The country has made contributions all over the world, he said. "In academics, we continue to produce multiple Rhode's scholars, scientists that are impacting the world both in technology, just ask NASA and in medicine as we travel throughout particularly Africa assisting on many levels. We have set a standard. Many of our scholars have sat international standardized exams and performed as well, and often better, than their colleagues who hail from around the globe. "We are good as anyone else, anywhere else in the world. "Sons and daughters of the Commonwealth of The Bahamas have caused tens of millions around the world to pause and salute The Bahamas as our flag has been raised in numerous stadiums around the world where track and field took place, in aquatic centres where swimming took place, on the shores even in Regattas. Our amateur and elite athletes have made a difference, have made us proud and have made the world take note." He added, "This morning, we salute all of you who continue to engage in this nation building exercise. Bahamians, those that have chosen to cast their lot with us and have moved to The Bahamas. Diplomats who have worked with us on an ongoing basis, we look forward to working with you to frame a democracy that will be envied. "This year's theme, "One God, One People, One Bahamas" is a most appropriate reminder of the core values that have held us together since Independence." Also present for the flag raising ceremony, held at the Harold Degregory Complex were: Senator the Hon. Dion Foulkes, Minister of Labour; Senator the Hon. J. Kwasi Thompson, Minister of State for Grand Bahama in the Office of the Prime Minister along with other Members of Parliament, senior government officials and religious leaders. While the ceremony was taking place in Freeport, Senate president, the Hon. Kay Forbes-Smith was present with Deputy Prime Minister and Minister of Finance, the Hon. K. Peter Turnquest in East Grand Bahama. Parliamentary Secretary in the Ministry of Public Works, the Hon. Iram Lewis and Parliamentary Secretary of Information and Communications in the Office of the Prime Minister, the Hon. Pakesha Parker-Edgecombe were in West Grand Bahama. All three areas held Flag Raising Ceremonies simultaneously.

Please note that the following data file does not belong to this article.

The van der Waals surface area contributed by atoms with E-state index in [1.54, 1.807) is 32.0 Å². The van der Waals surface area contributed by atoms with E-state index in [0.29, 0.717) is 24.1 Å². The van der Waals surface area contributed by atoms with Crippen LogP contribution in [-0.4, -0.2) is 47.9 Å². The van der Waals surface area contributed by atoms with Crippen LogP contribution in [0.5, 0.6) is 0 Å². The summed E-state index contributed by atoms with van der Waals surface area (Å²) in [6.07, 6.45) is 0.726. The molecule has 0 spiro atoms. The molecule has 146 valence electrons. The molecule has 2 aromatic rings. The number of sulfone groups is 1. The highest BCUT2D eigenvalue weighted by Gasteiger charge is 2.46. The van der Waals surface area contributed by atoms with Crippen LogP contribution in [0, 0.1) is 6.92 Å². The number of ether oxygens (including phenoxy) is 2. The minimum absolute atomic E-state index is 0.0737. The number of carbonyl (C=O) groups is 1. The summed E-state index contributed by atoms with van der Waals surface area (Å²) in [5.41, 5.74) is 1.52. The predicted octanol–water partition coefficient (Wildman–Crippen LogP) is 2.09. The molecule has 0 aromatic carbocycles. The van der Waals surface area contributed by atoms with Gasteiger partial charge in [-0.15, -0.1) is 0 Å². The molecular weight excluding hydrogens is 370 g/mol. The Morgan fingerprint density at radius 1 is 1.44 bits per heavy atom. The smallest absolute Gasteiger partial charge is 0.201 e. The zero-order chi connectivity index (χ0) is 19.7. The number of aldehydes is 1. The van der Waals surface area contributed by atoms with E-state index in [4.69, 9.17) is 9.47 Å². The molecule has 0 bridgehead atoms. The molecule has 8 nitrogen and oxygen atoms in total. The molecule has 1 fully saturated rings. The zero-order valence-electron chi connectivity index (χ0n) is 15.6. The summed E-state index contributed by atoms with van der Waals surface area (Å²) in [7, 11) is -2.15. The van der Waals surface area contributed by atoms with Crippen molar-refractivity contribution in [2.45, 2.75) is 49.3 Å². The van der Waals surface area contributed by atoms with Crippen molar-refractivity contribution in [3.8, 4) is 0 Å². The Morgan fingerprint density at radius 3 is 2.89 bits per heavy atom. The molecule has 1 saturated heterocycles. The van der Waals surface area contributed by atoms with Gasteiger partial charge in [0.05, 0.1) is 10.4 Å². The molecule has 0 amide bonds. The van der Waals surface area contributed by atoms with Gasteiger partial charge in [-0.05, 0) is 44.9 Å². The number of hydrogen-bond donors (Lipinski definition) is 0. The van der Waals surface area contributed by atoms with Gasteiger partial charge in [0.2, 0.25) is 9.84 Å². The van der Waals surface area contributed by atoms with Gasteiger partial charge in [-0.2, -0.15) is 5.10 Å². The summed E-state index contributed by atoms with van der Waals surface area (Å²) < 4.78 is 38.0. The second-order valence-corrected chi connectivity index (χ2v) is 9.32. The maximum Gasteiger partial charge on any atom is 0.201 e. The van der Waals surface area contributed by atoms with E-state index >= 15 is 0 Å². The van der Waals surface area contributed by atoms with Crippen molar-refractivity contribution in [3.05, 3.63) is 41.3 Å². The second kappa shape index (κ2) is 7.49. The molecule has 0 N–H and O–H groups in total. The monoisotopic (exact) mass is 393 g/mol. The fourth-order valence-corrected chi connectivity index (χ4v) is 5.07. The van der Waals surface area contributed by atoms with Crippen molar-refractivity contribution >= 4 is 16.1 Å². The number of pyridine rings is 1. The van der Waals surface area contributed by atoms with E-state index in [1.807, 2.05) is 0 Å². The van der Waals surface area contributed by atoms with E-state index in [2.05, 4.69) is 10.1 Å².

Speaking culturally